The President of Equatorial Guinea, Teodoro Obiang Nguema Mbasogo, arrived at a polling station in the capital Malabo on Sunday 20 November to cast his vote in the presidential and legislative elections.
After 43 years in power, 80 year-old Obiang is virtually-guaranteed re-election for a sixth term; the longest tenure of any living head of state today except for monarchs.
Businessman, Joan Saumago Nguema, also took the chance to cast his ballot on Sunday morning.
“We are voting for a better future,” he says. “We are electing the people who will lead us for the next seven years. We are here this morning to exercise the right to vote. As mentioned, I am from Equatorial Guinea and I came to vote.”
Equatorial Guinea is considered one of the most authoritarian and enclosed states in the world.
Running against Obiang is Andres Esono Ondo, from the nation’s only tolerated opposition party.
The secretary general of the Convergence for Social Democracy (CPDS) is a candidate for the first time and the sole representative of the restricted opposition.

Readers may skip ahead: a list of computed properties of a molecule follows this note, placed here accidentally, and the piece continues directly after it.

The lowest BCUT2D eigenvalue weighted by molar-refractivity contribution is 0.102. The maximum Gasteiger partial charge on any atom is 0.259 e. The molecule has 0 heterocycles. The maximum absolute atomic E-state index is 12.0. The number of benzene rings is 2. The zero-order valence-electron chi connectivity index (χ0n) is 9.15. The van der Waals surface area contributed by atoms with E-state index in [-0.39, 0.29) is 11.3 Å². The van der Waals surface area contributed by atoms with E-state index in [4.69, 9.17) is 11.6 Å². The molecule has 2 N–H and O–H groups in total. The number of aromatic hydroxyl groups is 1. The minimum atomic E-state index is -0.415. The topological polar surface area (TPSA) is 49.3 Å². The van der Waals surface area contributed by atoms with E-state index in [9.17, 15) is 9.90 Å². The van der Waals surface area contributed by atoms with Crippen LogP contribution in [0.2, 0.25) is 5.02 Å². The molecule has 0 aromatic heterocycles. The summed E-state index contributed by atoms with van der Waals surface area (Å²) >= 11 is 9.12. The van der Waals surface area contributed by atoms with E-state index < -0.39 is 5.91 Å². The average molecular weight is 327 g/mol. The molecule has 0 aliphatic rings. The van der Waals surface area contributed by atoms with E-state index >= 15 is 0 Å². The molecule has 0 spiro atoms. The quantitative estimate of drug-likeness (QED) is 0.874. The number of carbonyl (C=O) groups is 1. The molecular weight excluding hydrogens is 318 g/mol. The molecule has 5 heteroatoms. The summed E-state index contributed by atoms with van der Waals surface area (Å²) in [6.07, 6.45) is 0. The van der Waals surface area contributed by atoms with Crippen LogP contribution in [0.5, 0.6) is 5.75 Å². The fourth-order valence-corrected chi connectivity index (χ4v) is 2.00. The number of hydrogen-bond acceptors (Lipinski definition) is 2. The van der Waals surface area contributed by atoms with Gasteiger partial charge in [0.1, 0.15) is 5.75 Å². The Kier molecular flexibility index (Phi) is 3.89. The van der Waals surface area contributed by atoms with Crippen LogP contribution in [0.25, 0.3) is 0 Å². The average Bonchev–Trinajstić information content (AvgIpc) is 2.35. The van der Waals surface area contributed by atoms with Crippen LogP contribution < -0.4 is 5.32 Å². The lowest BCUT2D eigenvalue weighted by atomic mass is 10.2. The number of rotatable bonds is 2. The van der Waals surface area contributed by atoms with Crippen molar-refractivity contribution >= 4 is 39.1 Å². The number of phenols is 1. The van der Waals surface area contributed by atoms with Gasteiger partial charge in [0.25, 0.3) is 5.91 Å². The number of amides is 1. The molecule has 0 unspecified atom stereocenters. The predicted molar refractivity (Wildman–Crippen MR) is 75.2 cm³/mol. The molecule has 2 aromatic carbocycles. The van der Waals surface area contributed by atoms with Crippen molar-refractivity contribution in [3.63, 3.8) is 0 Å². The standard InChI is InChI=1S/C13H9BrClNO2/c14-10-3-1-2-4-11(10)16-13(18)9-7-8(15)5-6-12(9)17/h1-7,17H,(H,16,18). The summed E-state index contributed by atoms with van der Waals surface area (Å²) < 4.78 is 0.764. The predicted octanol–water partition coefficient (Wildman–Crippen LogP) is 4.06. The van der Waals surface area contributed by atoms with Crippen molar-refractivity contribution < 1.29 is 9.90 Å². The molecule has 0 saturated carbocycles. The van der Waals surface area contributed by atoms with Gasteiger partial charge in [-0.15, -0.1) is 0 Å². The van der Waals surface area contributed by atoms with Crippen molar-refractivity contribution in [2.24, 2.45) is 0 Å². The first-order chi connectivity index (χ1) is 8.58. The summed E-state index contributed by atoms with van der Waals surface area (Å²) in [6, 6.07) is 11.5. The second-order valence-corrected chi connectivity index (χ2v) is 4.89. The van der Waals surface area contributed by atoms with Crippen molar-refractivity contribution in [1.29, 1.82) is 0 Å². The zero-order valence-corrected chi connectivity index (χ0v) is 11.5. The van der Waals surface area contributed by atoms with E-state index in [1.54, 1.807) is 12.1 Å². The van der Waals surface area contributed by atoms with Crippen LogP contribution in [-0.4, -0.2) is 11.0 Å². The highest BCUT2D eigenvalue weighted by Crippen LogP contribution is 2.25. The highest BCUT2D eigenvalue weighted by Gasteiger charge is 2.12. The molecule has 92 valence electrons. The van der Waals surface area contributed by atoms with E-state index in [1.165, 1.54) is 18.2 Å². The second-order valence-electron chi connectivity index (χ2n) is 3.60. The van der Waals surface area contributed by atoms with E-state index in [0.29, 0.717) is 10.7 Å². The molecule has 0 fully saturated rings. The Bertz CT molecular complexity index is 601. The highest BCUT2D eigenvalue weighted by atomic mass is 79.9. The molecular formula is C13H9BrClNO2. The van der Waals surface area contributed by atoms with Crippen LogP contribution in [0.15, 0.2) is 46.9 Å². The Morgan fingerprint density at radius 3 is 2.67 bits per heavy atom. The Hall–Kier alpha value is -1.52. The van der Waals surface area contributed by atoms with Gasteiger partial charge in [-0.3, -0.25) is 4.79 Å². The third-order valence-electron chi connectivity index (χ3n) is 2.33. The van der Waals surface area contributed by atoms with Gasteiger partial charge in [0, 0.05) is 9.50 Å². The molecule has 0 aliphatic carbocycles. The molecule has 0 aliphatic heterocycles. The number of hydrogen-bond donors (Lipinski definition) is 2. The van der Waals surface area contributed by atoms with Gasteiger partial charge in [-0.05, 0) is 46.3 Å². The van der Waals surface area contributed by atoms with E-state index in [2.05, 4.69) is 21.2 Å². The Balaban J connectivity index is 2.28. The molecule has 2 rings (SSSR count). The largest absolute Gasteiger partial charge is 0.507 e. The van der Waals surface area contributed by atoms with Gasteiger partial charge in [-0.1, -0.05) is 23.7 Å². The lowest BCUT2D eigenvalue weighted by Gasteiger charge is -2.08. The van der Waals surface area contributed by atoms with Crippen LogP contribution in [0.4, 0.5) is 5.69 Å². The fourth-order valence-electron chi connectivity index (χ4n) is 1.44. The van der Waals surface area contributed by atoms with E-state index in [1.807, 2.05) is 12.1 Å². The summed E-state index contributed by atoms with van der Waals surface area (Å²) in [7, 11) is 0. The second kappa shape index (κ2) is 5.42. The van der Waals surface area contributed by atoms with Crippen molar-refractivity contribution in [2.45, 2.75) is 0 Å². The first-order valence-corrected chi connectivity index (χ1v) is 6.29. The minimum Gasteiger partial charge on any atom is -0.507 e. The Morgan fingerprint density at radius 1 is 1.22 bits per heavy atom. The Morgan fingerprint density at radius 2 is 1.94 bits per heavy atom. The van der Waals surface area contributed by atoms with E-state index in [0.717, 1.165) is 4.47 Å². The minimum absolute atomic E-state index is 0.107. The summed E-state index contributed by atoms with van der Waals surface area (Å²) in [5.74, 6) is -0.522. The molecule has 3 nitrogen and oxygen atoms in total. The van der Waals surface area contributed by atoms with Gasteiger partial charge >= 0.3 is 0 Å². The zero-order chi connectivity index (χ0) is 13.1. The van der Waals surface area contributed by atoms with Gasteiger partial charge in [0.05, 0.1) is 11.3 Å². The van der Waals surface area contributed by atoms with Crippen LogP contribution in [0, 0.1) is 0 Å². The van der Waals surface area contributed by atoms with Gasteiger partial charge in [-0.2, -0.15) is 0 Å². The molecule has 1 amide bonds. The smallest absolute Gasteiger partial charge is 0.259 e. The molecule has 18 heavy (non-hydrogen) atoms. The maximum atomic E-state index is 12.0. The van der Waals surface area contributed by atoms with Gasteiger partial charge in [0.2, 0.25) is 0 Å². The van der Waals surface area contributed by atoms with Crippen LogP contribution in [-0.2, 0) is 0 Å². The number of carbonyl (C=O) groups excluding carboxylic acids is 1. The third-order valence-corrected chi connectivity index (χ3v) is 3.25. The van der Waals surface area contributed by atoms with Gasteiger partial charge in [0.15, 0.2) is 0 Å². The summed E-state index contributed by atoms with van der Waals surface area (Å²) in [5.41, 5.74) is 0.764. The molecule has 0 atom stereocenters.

Ondo has said he fears “fraud” during voting to elect the president, senators and members of parliament.
The government has levelled its own accusations against the politician, in 2019 accusing him of planning “a coup in Equatorial Guinea with foreign funding”.
The third candidate is Buenaventura Monsuy Asumu of the Social Democratic Coalition Party (PCSD), a historically of Obiang’s ruling party.
The ex-minister is running for the fourth time but has never done well in previous elections. The opposition have called him a “dummy candidate” without a chance.
José Serafin Obiang Sima is a nurse and says: “We are voting for things to happen normally because we enjoy peace and we want to continue with the peace that we enjoy in our country.
“Because if you look at it, here in Central Africa, the only country in Central Africa where young people are benefiting is Equatorial Guinea.”
The discovery of off-shore oil turned Equatorial Guinea into Africa’s third richest country, in terms of per-capita income, but the wealth is very unequally distributed.
Four-fifths of the population of 1.4 million live below the poverty threshold according to World Bank figures for 2006, the latest available.
The country has a long-established reputation internationally for corruption, ranking 172 out of 180 nations on Transparency International’s 2021 Corruption Perceptions Index.